SAN FRANCISCO — For the vast majority of Sunday's tense World Cup game between Mexico and the Netherlands, Giants hitting coach Hensley Meulens was nowhere to be found. But right before Klaas Jan Huntelaar stepped up for a penalty kick in injury time, a beaming Meulens showed up in the clubhouse.

When Huntelaar rocketed the game-winner into the back of the net, Meulens, who is from Curacao, a constituent country of the Netherlands, raised his hands in the air amid catcalls and boos from the players.

"If you ain't Dutch," he yelled, "You ain't much!"

Meulens is far from the only Giant with World Cup fever. Over the weekend, Pablo Sandoval (regularly wears a Lionel Messi jersey but is rooting for Brazil) kicked a soccer ball with Hector Sanchez (rooting for the U.S., his selection in the clubhouse pool). After Tim Lincecum threw a no-hitter last week, he donned a personalized red, white and blue jersey. Lincecum and Hunter Pence got the gifts a day before Team USA moved on to the Round of 16.

"We're inspired just watching them," Pence said. "We'll be rooting for them. We believe in them. They've shown a lot of courage and they've been inspiring."

When the U.S. advanced despite a loss to Germany, Lincecum again wore his jersey, joking that he wasn't going to wash it during this run.

"I'm glad they made it through," he said. "Obviously they were in the Group of Death, so to make it out was a feat on its own."

This isn't the first time Lincecum has gone out of his way to show support for the American soccer team. He didn't really like soccer growing up, but started playing FIFA video games in 2006 (he prefers to play as Atletico Madrid) and hasn't stopped since. Lincecum started stocking up on jerseys, from Messi to Wayne Rooney to the famous black-and-white pinstriped kit of the Italian club Juventus.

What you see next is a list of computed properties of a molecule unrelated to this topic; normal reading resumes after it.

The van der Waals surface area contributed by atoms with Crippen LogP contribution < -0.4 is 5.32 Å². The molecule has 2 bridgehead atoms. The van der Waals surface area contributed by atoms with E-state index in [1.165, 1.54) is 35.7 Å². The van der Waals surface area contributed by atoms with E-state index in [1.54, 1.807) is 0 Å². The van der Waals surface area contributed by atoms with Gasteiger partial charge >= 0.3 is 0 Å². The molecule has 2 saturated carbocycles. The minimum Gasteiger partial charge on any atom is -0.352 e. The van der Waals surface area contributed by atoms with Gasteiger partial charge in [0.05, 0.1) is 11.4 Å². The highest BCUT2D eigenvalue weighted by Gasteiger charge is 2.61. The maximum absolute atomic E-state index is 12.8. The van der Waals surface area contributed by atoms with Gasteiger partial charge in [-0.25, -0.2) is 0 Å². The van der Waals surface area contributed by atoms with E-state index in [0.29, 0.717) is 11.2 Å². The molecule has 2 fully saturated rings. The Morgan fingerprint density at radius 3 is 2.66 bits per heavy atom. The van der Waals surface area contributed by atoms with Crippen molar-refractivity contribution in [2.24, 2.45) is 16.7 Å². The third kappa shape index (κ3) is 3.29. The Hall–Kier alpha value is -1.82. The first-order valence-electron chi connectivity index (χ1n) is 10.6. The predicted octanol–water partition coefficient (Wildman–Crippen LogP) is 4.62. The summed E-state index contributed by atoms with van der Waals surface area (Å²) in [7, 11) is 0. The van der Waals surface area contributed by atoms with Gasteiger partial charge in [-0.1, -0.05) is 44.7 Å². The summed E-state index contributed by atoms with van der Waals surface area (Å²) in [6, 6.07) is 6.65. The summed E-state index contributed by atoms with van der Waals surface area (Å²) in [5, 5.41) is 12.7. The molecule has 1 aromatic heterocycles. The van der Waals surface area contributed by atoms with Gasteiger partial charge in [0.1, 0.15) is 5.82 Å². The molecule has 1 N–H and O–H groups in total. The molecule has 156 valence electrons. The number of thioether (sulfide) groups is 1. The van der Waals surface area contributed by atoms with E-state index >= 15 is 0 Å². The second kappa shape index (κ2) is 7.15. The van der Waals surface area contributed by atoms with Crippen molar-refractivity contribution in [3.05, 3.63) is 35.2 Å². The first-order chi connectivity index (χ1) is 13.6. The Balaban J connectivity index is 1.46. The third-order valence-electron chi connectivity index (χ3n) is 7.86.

When Clint Dempsey (from Brandon Belt's hometown of Nacogdoches, Texas) scored the lone goal in a thrilling international friendly against Italy in February of 2012, Lincecum was itching for some way to show his appreciation.

"I got excited and felt what's the quickest way to throw a 'good job' out,' so I called my agency," he said that spring.

And that's how Lincecum ended up having a Twitter account. He has 119,000 followers despite tweeting just eight times, the first of which was directed at accounts for Dempsey and U.S. Soccer and read: "just want to say congrats to you and the team on a great job and making the US proud, so pumped for you guys."

While Lincecum's connection to the beautiful game comes through digital means, others in the clubhouse have spent years on the pitch. Pence played until he was around 11 and naturally was known for running around as fast as he could. Brandon Crawford was a goalie tasked with keeping soccer balls out of the back of the net long before he kept grounders out of big league outfields. Like many of the team's South American players, Sandoval grew up around the game. He was a forward for four years, and he has fond memories.

"I was good!" he said, laughing.

The best soccer players in the clubhouse aren't players, though. Meulens' father was the captain of the Curacao national team and Hensley played until he was 16. At that point, his soccer and baseball schedules started overlapping, and with seven MLB teams already scouting him, he chose baseball. When he joined a New York Yankees minor league team in 1986, his father came with him — until he briefly left to go watch that year's World Cup in Mexico.

Bench coach Ron Wotus also chose baseball over soccer and it wasn't a difficult decision, despite the fact that Wotus scored 89 goals in four years as a forward for Bacon Academy in Connecticut.

"I had calls from colleges, but I didn't pursue it," he said. "I knew I was going to get drafted in baseball, and that was the place to have opportunities."

Wotus was selected in the 16th round in the 1979 MLB Draft. For the first two years of his minor league career, the coach at Connecticut College tried to convince Wotus to play soccer there in the winters, once his baseball season was over. He declined, although years later, perhaps spurred on by a stirring World Cup, he's having second thoughts.

"I'll do it now!" he said.